The dream of Rhonabwy
"Iddawc," said Rhonabwy, "who are yonder pure white troop?"
"They are the men of Norway, and March the son of Meirchion is their prince. And he is cousin unto Arthur."
And further on he saw a troop, whereof each man wore garments of jet-black, with borders of pure white to every scarf; the tops of the shoulders and the knees of their horses were pure white. And their banners were jet-black with pure white at the point of each.
"Iddawc," said Rhonabwy, "who are the jet-black troop yonder?"
"They are the men of Denmark, and Edeyrn the son of Nudd is their prince."
And when they had overtaken the host, Arthur and his army of mighty ones dismounted below Caer Badou, and he perceived that he and Iddawc journeyed the same road as Arthur. And after they had dismounted he heard a great tumult and confusion amongst the host, and such as were then at the flanks turned to the centre, and such as had been in the centre moved to the flanks. And then, behold, he saw a knight coming, clad, both he and his horse, in mail, of which the rings were whiter than the whitest lily, and the rivets redder than the ruddiest blood. And he rode amongst the host.
"Iddawc," said Rhonabwy, "will yonder host flee?"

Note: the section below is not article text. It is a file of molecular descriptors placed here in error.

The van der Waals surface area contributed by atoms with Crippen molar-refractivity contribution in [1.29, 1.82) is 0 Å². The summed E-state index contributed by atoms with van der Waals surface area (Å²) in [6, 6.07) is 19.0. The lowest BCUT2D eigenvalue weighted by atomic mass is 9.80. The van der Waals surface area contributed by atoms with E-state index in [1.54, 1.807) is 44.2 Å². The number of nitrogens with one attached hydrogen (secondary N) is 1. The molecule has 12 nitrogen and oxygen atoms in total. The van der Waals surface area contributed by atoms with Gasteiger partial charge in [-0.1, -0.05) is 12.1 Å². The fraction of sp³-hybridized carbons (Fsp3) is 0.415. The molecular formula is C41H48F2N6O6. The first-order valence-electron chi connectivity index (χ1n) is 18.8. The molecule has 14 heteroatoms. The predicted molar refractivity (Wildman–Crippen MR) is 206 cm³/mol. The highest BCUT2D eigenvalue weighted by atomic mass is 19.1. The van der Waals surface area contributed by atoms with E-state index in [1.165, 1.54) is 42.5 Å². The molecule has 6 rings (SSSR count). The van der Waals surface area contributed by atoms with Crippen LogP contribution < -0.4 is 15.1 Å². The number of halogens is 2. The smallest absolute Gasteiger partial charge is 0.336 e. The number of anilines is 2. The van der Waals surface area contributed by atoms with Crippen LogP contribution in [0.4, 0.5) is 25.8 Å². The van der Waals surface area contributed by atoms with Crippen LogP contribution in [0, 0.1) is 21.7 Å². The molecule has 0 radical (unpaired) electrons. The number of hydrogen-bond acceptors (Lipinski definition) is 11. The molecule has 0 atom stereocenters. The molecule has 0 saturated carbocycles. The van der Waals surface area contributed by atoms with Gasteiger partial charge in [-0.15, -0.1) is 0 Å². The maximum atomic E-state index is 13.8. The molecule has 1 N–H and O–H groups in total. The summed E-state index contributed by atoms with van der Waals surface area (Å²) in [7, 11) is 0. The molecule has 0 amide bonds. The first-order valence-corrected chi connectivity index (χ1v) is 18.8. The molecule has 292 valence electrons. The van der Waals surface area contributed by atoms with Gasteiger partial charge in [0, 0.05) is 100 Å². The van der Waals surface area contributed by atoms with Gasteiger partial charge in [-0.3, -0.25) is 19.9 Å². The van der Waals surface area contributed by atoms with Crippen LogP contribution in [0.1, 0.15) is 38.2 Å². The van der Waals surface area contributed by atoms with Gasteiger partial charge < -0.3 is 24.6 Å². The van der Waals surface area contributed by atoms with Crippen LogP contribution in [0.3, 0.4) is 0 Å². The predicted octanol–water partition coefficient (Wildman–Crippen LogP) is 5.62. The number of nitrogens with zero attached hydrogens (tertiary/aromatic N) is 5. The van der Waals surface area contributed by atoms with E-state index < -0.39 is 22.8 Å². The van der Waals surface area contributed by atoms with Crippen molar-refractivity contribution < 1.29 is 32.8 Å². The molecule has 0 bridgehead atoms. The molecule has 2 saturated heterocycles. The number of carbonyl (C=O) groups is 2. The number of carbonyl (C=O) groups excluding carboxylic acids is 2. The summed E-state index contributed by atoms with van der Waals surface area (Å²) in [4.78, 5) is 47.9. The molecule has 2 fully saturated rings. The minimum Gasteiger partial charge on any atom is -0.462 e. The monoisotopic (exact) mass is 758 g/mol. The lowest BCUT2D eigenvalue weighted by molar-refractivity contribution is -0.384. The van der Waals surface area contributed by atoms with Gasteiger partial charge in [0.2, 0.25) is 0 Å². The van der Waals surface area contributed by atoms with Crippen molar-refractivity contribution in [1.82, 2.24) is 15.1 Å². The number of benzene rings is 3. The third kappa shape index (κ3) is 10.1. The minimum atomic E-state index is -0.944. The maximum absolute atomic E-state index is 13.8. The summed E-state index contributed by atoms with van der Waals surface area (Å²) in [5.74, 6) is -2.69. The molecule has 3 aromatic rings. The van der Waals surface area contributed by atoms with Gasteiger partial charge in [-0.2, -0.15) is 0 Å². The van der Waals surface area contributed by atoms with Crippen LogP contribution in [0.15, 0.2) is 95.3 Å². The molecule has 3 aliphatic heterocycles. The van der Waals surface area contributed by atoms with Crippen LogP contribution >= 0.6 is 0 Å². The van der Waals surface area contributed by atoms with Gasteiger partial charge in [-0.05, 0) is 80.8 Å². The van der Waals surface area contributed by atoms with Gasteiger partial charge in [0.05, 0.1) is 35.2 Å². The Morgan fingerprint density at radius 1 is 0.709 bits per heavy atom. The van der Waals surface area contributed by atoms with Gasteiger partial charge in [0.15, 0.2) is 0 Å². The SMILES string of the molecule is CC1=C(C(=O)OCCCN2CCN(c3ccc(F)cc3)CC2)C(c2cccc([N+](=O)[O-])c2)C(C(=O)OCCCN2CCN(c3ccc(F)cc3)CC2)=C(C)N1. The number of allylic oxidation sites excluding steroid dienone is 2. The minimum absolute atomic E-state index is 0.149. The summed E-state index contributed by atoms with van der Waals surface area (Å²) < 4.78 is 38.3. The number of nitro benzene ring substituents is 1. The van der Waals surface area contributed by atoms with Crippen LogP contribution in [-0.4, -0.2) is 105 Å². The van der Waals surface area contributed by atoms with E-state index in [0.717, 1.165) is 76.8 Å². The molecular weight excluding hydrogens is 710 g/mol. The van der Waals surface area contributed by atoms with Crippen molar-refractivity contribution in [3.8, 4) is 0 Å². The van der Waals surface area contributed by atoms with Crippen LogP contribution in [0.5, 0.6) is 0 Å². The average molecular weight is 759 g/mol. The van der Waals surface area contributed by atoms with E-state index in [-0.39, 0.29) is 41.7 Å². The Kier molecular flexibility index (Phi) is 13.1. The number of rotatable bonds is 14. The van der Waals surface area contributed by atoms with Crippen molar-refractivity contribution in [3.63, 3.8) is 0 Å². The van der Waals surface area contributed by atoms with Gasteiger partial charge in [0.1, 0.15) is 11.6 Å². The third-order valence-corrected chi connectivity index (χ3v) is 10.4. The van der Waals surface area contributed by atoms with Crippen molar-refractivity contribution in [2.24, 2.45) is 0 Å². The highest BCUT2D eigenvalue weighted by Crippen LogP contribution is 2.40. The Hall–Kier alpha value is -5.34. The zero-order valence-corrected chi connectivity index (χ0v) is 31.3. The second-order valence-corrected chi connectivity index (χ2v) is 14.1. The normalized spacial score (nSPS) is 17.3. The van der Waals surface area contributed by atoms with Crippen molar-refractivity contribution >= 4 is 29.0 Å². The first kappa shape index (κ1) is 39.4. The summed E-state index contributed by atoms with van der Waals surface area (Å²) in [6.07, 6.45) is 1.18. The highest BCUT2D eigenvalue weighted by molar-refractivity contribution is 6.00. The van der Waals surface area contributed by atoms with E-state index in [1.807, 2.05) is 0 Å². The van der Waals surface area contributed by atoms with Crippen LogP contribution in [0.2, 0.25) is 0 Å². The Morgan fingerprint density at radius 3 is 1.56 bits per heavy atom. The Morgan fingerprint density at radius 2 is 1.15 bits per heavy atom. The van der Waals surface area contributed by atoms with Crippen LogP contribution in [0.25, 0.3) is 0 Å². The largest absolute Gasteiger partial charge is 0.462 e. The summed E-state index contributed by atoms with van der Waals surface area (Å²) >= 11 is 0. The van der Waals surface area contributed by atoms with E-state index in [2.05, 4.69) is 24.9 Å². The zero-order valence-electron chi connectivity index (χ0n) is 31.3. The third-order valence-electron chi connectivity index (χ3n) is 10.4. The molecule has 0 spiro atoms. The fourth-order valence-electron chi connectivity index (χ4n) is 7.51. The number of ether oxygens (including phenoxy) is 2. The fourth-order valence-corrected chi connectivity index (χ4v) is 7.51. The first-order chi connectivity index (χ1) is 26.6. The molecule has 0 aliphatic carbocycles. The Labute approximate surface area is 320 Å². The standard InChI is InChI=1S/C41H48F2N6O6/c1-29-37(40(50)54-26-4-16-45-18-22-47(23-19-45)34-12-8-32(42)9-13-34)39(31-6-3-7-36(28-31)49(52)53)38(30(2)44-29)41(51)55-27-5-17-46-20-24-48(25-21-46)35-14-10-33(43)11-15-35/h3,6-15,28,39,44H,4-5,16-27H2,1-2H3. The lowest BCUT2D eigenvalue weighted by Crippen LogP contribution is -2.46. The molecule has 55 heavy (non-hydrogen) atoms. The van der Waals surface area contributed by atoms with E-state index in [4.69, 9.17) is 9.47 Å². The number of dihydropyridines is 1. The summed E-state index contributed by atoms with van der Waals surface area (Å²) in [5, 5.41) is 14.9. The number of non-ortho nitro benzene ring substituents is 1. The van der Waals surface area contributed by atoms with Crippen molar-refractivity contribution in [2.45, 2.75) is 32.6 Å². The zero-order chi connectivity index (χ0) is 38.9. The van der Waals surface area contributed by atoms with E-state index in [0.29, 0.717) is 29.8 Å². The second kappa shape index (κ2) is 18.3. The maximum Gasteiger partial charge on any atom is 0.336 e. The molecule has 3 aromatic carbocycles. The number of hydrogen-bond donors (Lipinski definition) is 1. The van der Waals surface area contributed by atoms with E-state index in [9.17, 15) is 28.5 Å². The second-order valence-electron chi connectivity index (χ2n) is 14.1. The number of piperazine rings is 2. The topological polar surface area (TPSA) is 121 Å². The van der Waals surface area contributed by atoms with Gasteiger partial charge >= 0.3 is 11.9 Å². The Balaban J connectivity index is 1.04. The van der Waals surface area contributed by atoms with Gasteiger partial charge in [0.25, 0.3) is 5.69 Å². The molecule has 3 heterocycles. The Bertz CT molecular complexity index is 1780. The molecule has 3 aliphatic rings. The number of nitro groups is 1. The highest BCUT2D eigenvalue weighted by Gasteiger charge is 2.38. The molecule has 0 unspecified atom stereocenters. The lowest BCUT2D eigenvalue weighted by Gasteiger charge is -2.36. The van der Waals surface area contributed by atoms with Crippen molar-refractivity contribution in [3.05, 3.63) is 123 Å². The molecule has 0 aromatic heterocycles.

"King Arthur never fled, and if this discourse of thine were heard, thou wert a lost man. But as to the knight whom thou seest yonder, it is Kai. The fairest horseman is Kai in all Arthur's Court; and the men who are at the front of the army hasten to the rear to see Kai ride, and the men who are in the centre flee to the side, from the shock of his
horse. And this is the cause of the confusion of the host."
Thereupon they heard a call made for Kadwr, Earl of Cornwall, and behold he arose with the sword of Arthur in his hand. And the similitude of two serpents was upon the sword in gold. And when the sword was drawn from its scabbard, it seemed as if two flames of fire burst forth from the jaws of the serpents, and then, so wonderful was the sword, that it was hard for any one to look upon it. And the host became still, and the tumult ceased, and the Earl returned to the tent.
"Iddawc," said Rbonabwy, "who is the man who bore the sword of Arthur?"
"Kadwr, the Earl of Cornwall, whose duty it is to arm the King on the days of battle and warfare."
And they heard a call made for Eirynwych Amheibyn, Arthur's servant, a red, rough, ill-favoured man, having red whiskers with bristly hairs. And behold he came upon a tall red horse with the mane parted on each side, and he brought with him a large and beautiful sumpter pack. And the huge red youth dismounted before Arthur, and he drew a golden chair out of the pack, and a carpet of diapered satin. And he spread the carpet before Arthur, and there was an apple of ruddy gold at each corner thereof, and he placed the chair upon the carpet. And so large was the chair that three armed warriors might have sat therein. Gwenn was the name of the carpet, and it was one of its properties that whoever was upon it no one could see him, and he could see every one. And it would retain no colour but its own.